Tai-chi has a powerful effect on the way our minds work. We are used to using our minds linearly, as you would when reading words in a book, one word after the other. We are trained to use our minds in this way and cannot stop even in our everyday lives.
So when we practice Tai-chi it is very difficult to allow all our joints and muscles to move at the same time. We can only concentrate on one thing, then the next, etc. You may see Tai-chi forms in which the body is held stiffly but the arms and legs move gracefully. This shows the limitation of how many things the student can pay attention to at once.
The goal of Tai-chi practice of course, is to have no such limitations but to allow each part of the body to pay attention to itself, in coordination with all the other joints and muscles. This requires our thinking mind, delegating authority to the body. Yet the thinking mind thinks it is the only thing that can perceive and react to things. It can barely conceive that the body is intelligent.
The Gnostics tell a story of Sofia (representing the seeking for wisdom) trying to find God. During her journey she gave birth to the demiurge (lesser God) and then continued on her journey. The demiurge looked around and realized he was the only one there and thought he was God.
This is a way of saying that the thinking mind is not the King – that each part of the body is a center of intelligence. Tai-chi allows us to achieve this decentralized attention so that we can be better coordinated, healthier and have better relationships with other people.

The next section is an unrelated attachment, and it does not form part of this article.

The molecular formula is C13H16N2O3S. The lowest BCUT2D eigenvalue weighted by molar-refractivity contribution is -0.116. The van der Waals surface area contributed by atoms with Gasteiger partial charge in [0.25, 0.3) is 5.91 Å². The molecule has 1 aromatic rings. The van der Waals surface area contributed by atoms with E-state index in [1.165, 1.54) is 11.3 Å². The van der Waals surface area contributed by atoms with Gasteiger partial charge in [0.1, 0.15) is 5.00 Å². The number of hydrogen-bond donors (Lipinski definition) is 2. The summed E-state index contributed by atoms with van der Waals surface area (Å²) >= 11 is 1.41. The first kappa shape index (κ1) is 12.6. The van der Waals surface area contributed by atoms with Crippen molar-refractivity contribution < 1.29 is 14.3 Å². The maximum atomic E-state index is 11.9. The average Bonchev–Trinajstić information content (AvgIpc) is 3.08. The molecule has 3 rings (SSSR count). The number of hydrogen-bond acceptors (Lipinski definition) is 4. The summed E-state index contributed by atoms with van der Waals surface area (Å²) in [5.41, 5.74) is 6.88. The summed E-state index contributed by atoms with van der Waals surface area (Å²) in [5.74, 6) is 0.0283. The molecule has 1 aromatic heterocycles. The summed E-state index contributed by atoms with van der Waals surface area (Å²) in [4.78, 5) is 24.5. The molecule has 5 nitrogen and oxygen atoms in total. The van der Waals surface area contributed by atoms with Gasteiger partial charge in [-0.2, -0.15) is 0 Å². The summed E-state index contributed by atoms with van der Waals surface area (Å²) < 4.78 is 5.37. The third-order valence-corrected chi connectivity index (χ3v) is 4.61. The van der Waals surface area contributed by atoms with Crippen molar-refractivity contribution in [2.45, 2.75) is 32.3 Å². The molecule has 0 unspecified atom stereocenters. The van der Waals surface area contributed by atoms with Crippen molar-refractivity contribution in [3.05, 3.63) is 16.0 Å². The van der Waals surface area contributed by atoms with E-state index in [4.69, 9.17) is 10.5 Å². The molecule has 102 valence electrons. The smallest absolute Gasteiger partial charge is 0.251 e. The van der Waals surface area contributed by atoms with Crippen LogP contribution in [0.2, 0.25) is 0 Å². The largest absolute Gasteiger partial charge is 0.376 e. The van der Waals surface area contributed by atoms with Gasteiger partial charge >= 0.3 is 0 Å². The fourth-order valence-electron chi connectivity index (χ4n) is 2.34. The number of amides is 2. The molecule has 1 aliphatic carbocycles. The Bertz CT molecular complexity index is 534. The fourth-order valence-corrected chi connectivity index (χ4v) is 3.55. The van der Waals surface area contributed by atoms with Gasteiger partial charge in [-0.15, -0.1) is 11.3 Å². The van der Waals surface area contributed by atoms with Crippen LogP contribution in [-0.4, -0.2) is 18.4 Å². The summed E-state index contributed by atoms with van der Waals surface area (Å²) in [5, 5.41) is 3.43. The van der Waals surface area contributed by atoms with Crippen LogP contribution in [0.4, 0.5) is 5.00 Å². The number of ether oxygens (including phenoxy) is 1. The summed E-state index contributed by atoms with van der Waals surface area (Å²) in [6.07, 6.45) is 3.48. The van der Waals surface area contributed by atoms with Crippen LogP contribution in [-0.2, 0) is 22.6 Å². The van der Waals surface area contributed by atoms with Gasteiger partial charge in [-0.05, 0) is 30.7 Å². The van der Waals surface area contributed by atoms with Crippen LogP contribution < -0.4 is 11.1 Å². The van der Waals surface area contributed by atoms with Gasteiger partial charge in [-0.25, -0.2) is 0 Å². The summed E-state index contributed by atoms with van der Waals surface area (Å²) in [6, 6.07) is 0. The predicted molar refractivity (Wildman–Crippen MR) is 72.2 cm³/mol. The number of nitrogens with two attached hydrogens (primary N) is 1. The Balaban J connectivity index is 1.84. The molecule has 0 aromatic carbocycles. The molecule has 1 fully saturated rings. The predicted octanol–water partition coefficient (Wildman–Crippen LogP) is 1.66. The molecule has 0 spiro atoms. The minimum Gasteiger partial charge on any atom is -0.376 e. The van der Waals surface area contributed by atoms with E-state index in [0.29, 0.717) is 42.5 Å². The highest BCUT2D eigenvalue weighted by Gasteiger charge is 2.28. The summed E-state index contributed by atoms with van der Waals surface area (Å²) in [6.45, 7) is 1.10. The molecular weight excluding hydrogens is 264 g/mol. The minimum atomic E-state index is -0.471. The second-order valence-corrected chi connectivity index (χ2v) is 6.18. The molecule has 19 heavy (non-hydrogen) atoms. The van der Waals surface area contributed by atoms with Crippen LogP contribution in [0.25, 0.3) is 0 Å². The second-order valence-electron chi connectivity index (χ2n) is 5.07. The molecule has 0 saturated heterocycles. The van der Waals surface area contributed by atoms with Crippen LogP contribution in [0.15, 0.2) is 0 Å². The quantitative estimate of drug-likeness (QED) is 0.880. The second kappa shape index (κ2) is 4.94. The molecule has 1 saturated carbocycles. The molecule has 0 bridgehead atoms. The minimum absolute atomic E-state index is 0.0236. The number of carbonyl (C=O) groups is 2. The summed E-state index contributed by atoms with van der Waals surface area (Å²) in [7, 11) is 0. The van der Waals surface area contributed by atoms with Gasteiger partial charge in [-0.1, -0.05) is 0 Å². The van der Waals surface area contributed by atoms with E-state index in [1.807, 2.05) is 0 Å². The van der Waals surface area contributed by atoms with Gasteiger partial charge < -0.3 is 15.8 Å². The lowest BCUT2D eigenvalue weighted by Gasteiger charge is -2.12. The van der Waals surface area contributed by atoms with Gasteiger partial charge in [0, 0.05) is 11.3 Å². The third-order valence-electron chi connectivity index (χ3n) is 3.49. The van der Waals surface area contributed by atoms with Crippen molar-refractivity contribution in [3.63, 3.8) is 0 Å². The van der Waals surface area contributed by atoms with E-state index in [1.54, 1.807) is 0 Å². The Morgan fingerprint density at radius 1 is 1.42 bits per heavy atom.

If our attention is isolated in our heads, as if in a box, then all perception is related to the head. We feel isolated in that box and perceive other people as being boxes. Each of us wants to be a bigger box, or a more powerful, or smarter or braver box. Our identity is related to our isolation.
With decentralized attention, our identity is related to our connections – to other people, to nature, of the mind and the body, etc. We don’t feel opposed to others but connected to them, part of them.
Imagine if everyone in the world had a mind like this. Their very identity would depend on their connection to everyone else and every other living thing. How would the world be different? When a Tai-chi teacher teaches, he or she not only tries to improve his students’ health, but is laying the groundwork for a more peaceful world.
The body requires an even distribution of attention in order to maintain its health. When attention is locked up in the head, the body is starved of the energy of attention. Notice how you feel after finishing a Tai-chi class. Your body feels empowered and connected, relieved of stress. You feel more open to other people and to nature.
You are helping to heal the world every time you take a Tai-chi class or spend time practicing. Remember the principle: “The inside and the outside reflect each other.”